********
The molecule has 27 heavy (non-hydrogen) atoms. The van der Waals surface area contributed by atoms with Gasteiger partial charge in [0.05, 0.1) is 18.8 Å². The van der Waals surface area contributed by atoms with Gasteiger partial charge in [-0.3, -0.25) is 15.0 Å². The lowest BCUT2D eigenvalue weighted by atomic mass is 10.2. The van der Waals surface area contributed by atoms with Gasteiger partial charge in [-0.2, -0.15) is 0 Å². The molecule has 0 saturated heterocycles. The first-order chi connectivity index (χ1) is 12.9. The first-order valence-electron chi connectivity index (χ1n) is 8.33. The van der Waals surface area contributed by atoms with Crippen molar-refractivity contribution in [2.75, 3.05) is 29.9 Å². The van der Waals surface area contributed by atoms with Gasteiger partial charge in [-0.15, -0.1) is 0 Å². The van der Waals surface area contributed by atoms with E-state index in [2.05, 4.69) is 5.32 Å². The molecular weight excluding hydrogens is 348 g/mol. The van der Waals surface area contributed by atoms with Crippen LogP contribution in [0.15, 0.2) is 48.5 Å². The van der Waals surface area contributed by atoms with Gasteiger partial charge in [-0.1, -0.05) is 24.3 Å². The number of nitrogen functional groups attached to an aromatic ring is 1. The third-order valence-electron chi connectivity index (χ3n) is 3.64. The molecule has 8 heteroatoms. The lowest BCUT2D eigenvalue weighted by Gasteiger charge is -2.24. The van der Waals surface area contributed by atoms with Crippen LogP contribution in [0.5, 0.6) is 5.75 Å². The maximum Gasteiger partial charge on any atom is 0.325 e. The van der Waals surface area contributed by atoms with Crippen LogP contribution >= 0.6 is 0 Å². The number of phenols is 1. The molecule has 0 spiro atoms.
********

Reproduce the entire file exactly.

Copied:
The molecule has 27 heavy (non-hydrogen) atoms. The van der Waals surface area contributed by atoms with Gasteiger partial charge in [0.05, 0.1) is 18.8 Å². The van der Waals surface area contributed by atoms with Gasteiger partial charge in [-0.3, -0.25) is 15.0 Å². The lowest BCUT2D eigenvalue weighted by atomic mass is 10.2. The van der Waals surface area contributed by atoms with Gasteiger partial charge in [-0.2, -0.15) is 0 Å². The molecule has 0 saturated heterocycles. The first-order chi connectivity index (χ1) is 12.9. The first-order valence-electron chi connectivity index (χ1n) is 8.33. The van der Waals surface area contributed by atoms with Crippen molar-refractivity contribution in [2.75, 3.05) is 29.9 Å². The van der Waals surface area contributed by atoms with Gasteiger partial charge in [-0.15, -0.1) is 0 Å². The van der Waals surface area contributed by atoms with E-state index in [2.05, 4.69) is 5.32 Å². The molecular weight excluding hydrogens is 348 g/mol. The van der Waals surface area contributed by atoms with Crippen LogP contribution in [0.15, 0.2) is 48.5 Å². The van der Waals surface area contributed by atoms with Gasteiger partial charge in [-0.1, -0.05) is 24.3 Å². The number of nitrogen functional groups attached to an aromatic ring is 1. The third-order valence-electron chi connectivity index (χ3n) is 3.64. The molecule has 8 heteroatoms. The lowest BCUT2D eigenvalue weighted by Gasteiger charge is -2.24. The van der Waals surface area contributed by atoms with Crippen LogP contribution in [0.5, 0.6) is 5.75 Å². The maximum Gasteiger partial charge on any atom is 0.325 e. The van der Waals surface area contributed by atoms with Crippen LogP contribution >= 0.6 is 0 Å². The number of phenols is 1. The molecule has 0 spiro atoms.